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The Hacker Crackdown
posted by netwebly

On January 15th, 1990 a funny thing happened.

AT&T went down.

Long distance telephone service in many areas of the United States was interrupted for hours as technicians frantically scrambled to locate the source of the problem and get the system back up and running again.

The result was near chaos. Business ground to a halt. Tens of thousands of long distance phone calls went uncompleted.

Although it was later discovered that the crash had been caused by a bug in AT&T code, suspicion immediately fell on the nation's hackers.

This was the moment law enforcement agencies around the country had been awaiting for years - the first sign of a general hacker uprising intended to destabilize the United States.

The response was quick and aggressive. Agents from the Federal Bureau of Investigation and telephone company security raided the homes and offices of hundreds of suspected hackers in cities around the country in a coordinated sweep. Hundreds of thousands of dollars worth of computer equipment was seized. Hundreds were thrown in jail.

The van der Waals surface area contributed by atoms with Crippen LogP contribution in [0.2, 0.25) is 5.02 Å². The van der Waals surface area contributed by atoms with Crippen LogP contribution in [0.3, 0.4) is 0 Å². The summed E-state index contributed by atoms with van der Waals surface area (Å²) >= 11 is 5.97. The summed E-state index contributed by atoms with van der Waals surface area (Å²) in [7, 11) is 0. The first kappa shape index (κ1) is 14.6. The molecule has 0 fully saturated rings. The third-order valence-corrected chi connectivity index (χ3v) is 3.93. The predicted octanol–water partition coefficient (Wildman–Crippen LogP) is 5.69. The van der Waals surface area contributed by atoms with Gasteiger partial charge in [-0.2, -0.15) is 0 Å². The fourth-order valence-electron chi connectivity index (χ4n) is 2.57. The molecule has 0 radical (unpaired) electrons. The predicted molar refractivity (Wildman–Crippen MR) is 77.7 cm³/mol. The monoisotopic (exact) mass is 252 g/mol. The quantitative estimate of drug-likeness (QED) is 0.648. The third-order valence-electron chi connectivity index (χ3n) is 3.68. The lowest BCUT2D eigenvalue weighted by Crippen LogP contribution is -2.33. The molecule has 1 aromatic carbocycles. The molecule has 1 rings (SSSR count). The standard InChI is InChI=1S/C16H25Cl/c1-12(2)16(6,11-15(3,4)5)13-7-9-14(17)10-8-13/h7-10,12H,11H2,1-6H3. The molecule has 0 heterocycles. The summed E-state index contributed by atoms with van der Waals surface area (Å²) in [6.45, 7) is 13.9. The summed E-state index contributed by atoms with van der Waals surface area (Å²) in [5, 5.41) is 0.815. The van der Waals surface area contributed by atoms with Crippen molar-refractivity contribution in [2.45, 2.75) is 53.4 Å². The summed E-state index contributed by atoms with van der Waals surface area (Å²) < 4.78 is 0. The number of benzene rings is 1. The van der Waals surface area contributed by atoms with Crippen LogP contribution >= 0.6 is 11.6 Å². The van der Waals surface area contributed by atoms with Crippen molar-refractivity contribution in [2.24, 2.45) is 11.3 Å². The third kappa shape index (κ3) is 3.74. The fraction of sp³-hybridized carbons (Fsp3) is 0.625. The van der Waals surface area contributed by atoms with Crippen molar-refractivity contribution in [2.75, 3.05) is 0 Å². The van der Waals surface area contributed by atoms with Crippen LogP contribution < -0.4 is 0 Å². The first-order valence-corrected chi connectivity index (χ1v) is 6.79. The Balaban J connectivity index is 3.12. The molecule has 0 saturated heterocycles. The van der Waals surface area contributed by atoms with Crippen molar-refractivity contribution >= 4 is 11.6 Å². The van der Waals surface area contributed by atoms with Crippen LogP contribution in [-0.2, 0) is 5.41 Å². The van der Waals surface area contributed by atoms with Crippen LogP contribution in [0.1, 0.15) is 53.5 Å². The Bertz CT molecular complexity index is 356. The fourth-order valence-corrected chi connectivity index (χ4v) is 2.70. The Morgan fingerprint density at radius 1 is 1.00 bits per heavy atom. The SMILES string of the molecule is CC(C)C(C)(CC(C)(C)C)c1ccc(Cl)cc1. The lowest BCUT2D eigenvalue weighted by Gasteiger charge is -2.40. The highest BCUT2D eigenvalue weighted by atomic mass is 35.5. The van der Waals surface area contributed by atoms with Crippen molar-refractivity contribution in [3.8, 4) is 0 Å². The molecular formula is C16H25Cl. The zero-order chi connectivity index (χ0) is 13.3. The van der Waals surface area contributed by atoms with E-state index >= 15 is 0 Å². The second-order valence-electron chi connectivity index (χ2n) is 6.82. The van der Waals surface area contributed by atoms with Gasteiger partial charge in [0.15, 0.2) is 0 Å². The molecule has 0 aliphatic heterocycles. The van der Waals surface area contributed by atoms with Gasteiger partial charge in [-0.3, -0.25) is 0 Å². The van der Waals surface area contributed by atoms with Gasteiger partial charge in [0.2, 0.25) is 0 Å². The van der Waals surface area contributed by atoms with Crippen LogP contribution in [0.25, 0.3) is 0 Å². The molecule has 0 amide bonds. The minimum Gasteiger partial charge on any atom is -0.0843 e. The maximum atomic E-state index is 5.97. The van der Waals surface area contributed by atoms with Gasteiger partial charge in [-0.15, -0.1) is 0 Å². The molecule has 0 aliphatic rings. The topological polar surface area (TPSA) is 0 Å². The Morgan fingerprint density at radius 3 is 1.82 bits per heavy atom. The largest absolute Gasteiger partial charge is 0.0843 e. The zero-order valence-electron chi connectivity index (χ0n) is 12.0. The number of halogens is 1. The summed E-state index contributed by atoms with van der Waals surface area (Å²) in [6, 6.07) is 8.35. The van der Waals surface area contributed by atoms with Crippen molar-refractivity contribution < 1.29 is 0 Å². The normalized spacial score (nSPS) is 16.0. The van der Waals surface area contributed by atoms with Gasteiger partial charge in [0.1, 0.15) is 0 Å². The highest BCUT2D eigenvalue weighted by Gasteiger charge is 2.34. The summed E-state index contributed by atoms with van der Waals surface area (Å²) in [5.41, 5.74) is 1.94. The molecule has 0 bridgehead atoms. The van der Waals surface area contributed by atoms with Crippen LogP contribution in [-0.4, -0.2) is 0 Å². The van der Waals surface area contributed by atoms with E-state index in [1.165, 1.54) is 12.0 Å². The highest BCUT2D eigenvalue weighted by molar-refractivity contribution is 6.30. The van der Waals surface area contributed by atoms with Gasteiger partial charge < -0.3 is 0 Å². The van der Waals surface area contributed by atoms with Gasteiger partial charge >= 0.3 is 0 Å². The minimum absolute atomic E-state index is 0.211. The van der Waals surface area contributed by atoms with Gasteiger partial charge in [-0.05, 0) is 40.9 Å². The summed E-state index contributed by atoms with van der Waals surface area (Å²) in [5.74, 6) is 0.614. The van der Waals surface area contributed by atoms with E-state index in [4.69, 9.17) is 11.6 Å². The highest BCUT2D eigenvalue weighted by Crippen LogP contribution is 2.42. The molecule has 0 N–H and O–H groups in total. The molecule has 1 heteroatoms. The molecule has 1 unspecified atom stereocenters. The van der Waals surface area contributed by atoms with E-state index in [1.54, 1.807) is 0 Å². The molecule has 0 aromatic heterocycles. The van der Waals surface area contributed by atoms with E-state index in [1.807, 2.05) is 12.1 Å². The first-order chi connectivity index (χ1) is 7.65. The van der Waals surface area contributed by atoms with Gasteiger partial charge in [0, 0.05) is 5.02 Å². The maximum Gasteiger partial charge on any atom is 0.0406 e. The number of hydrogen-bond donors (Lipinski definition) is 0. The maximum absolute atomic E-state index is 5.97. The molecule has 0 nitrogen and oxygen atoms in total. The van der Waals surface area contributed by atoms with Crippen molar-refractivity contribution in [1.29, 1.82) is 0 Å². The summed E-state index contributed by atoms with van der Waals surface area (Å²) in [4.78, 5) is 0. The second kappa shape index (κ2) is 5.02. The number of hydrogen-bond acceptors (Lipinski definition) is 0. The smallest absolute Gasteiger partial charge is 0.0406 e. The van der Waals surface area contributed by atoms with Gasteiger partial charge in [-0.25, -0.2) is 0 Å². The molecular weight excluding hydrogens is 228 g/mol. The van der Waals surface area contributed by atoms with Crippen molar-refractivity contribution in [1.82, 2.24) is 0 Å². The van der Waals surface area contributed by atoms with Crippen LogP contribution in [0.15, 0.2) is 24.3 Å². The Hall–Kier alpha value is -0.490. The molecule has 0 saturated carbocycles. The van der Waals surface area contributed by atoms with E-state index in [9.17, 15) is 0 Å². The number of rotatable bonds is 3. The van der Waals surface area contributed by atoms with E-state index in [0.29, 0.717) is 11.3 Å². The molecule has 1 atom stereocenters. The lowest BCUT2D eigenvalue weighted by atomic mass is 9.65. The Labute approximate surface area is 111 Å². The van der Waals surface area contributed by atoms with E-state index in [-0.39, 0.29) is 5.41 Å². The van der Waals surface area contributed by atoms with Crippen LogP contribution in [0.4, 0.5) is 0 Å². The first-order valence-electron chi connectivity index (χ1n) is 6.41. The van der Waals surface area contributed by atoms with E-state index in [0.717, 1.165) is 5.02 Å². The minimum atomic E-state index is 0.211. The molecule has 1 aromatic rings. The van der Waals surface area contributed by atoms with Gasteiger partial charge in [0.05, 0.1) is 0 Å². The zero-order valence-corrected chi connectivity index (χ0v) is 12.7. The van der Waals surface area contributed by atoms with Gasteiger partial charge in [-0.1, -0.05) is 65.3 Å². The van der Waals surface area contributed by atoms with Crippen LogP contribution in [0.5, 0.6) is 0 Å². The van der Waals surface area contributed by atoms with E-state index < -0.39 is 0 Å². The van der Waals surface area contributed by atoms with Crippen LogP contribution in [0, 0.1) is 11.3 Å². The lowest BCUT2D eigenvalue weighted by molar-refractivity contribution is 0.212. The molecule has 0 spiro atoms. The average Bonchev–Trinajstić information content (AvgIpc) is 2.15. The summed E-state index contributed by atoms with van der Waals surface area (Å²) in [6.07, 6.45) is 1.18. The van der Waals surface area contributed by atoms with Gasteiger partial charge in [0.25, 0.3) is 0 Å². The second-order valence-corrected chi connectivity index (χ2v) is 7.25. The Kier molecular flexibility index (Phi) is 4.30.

By the time it was all over, the civil liberties of hundreds of people had been needlessly violated, thousands of dollars of perfectly legal computer equipment had disappeared and at least one legitimate business, Steve Jackson Games, of Austin, Texas, had been almost forced into bankruptcy.

The story that journalist and Science Fiction author Bruce Sterling tells in the Hacker Crackdown has long been a cult favorite on the net.

It's a compelling tale - the true story of what really went on in the battle between cops and hackers. The plot has all the elements that make for a great read: greedy multinational corporations, idealism, powerful computers, stupidity (on the part of more than one of the hackers), incompetence (on the part of telco security), larceny, guns, pornography and a great ending.

Sterling, who sometimes writes for Wired Magazine, has made the electronic distribution version of the book available online for free download.

Of course, if the idea of squinting your way through a 300 page book, makes you nervous, you can always order it online.


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